Artificial Intelligence has been a hot topic over the past few years. The major players in the market have been making some significant leaps in increasing the accessibility and opportunities that AI presents. One of the more intriguing factions of AI is Google’s subsidiary “DeepMind”. DeepMind was originally an AI start-up founded by Demis Hassabis which was eventually bought by Google for $500,000,000. Now Google DeepMind, the department is set out to “solve intelligence” by setting up general purpose algorithms that are inspired by the human brain. To decode that phrase used repeatedly by DeepMind, they are essentially producing AI that learns and optimizes through experience, much like how the human brain works. The AI can improve upon experience, without instruction, eventually giving it the ability to predict and foresee specific outcomes.

Developing DeepMind

DeepMind developed its AI through beta testing it on popular Atari video games such as Space Invaders, Pong, Brick Breaker and Pac-Man. The AI is not instructed controls or rules to the game; all it is told is to maximize the score. The algorithm can learn how the game works by repeatedly running simulations, eventually optimizing itself to predict outcomes and master the game. This is the first AI to be self-taught without prior instructions. Google calls it “Deep Reinforcement Learning”. This type of experiment is similar to others, such as IBM’s Deep Blue, but never without instruction or with the ability to learn from experience. DeepMind has gone on to test this algorithm in 3D games such as Doom and has its sights set on more modern, complex video games.


Although this was a great feat, DeepMind wanted to see how the technology would fare against a worthy human counterpart. Enter AlphaGO. AlphaGO is AI optimized to master the game “Go”, an abstract Chinese board game that was developed over 3,000 years ago. The game is played one on one with the goal of occupying more territory than your opponent. This game was particularly interesting to Google as it works mostly on intuition. The game cannot be played mathematically like Chess as there are 10 to the power of 170 possible outcomes (that works out to more results than there are atoms in the known universe!). Lee Sedol, a legend of the game, was to face-off against AlphaGO. Throughout the game, AlphaGO made some peculiar decisions that wouldn’t typically be played by the human mind. This was extremely powerful as the algorithm was being creative and intuitive in those moments. AlphaGO would go on to beat Lee 4-1 and impress the media with this being DeepMind’s first big splash in the general public. There was a documentary developed on AlphaGO which you can find on most streaming services. DeepMind has recently introduced AlphaZero, an updated version that runs more effectively and on fewer processors. It now has the ability for one agent to teach itself Go and Chess simultaneously.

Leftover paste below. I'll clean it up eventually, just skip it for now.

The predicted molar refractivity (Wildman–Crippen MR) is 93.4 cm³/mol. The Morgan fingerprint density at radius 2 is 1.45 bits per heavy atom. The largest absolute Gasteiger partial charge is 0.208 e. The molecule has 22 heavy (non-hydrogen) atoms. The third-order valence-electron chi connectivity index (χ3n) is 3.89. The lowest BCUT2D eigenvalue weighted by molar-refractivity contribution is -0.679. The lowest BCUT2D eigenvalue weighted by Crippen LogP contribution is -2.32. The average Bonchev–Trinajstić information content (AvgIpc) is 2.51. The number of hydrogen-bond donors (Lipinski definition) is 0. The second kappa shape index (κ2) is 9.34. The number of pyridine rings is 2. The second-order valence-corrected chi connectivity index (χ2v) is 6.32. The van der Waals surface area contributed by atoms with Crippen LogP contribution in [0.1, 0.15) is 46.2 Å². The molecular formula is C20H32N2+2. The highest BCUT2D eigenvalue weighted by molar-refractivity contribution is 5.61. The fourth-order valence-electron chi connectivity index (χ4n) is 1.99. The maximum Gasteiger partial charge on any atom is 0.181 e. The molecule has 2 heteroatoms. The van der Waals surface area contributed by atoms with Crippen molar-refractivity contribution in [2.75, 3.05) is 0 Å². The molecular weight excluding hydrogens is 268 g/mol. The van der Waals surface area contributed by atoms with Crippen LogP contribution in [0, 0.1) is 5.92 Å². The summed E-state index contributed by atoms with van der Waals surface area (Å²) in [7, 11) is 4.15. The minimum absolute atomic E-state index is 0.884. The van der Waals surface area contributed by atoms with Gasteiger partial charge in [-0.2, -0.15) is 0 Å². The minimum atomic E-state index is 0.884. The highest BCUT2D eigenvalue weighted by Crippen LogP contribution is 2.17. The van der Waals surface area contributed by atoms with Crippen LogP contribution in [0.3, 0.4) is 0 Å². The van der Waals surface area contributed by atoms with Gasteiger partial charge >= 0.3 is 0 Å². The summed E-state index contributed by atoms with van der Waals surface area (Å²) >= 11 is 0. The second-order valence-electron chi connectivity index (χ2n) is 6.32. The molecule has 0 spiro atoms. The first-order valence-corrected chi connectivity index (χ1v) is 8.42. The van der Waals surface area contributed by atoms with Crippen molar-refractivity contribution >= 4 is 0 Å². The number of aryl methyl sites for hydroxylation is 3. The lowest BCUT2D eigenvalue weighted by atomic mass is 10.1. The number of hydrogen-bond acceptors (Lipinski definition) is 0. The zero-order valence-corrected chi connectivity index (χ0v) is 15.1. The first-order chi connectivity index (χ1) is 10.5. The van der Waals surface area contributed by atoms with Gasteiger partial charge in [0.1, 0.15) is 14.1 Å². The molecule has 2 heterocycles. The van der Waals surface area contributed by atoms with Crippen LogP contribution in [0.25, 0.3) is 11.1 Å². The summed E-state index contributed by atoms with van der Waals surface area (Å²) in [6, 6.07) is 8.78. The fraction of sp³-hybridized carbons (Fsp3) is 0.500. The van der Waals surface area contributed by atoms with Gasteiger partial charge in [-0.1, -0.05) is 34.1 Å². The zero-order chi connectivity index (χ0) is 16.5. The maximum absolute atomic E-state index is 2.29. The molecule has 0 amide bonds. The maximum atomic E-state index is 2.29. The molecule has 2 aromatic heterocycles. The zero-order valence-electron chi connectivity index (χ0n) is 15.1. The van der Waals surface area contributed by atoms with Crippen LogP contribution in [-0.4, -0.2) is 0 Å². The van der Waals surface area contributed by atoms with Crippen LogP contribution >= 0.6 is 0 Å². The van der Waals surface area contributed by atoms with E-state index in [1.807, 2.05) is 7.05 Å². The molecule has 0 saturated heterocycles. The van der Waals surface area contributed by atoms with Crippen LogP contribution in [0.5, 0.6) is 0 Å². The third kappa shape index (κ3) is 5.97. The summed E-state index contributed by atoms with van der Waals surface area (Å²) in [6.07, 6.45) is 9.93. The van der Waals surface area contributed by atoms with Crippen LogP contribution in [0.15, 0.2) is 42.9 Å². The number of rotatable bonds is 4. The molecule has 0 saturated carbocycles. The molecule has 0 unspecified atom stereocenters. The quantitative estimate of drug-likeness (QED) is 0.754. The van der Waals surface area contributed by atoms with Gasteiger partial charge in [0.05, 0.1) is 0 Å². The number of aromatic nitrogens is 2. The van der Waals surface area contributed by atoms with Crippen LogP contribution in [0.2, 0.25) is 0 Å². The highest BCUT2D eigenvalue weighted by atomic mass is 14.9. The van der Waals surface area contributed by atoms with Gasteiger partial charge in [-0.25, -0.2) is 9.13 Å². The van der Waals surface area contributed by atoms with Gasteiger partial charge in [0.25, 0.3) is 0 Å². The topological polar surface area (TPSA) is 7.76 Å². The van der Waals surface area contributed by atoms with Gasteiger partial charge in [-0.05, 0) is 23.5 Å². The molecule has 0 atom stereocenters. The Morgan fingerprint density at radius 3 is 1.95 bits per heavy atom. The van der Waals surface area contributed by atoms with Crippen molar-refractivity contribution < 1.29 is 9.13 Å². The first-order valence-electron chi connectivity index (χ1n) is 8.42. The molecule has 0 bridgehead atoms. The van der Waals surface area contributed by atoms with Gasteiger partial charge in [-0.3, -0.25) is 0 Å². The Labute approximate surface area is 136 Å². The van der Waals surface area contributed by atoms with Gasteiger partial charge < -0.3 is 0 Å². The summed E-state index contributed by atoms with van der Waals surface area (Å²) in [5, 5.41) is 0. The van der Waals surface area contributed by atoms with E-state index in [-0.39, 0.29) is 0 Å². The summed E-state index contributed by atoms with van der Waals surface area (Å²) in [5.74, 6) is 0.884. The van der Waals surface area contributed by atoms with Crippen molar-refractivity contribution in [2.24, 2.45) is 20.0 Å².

Real-Life Implications of DeepMind

Although mastering the game of Go won’t solve the world’s problems, DeepMind has its hopes set on impacting real-world issues, DeepMind recently launched AlphaFold which is the same AI used with AlphaGO, but in this case, it can teach itself to predict how certain proteins will fold. This is an essential learning curve in understanding protein structures which in turn can allow for more straightforward diagnosis of diseases such as Alzheimer’s. Also, DeepMind looks to use its technology to tackle climate change. DeepMind has recently been testing their algorithms in data centers and industrial buildings to find the optimal operating system to lower general energy consumption. Through their tests at Google data centres, they have been able to minimize energy consumption up to 40% lower than human optimization. They see this number increasing with more data and opportunities the algorithm utilizes.

Of course, with all of this exciting innovation, society has its critics. For one, Google has been criticized for putting such a significant investment into something that hasn’t had real-life implications yet. Mastering Atari video games and old Chinese board games are fascinating, but will their promises of helping healthcare and climate change be played out? Although they are in the beta phase, investors are becoming increasingly impatient with such a substantial investment by the company. Also, there is an ever-growing cloud over AI with the worry about the unknown outcome. How far is too far? As AI becomes more efficient and productive, it will begin to replace jobs typically occupied by human beings. The silver lining here is in the AI’s reliance on data. Jobs that require intuition, creativity and forward thinking are more likely to be safe from AI replacement. Experts believe careers in the arts, marketing, and psychology will thrive in the AI period.

Arguably the most significant concern in AI is how long until the technology realizes that the only thing standing in the way of their optimization is us? Eventually, we will be the ones slowing down AI, and the failsafe may not be strong enough to withhold the inevitability of their takeover. AlphaGO has already proved smarter than some of the greatest minds in humanity. How long until it outsmarts us completely? Google has recently put resources into an ethics board, but my guess is AI won’t be using ethics when trying to optimize to its full potential.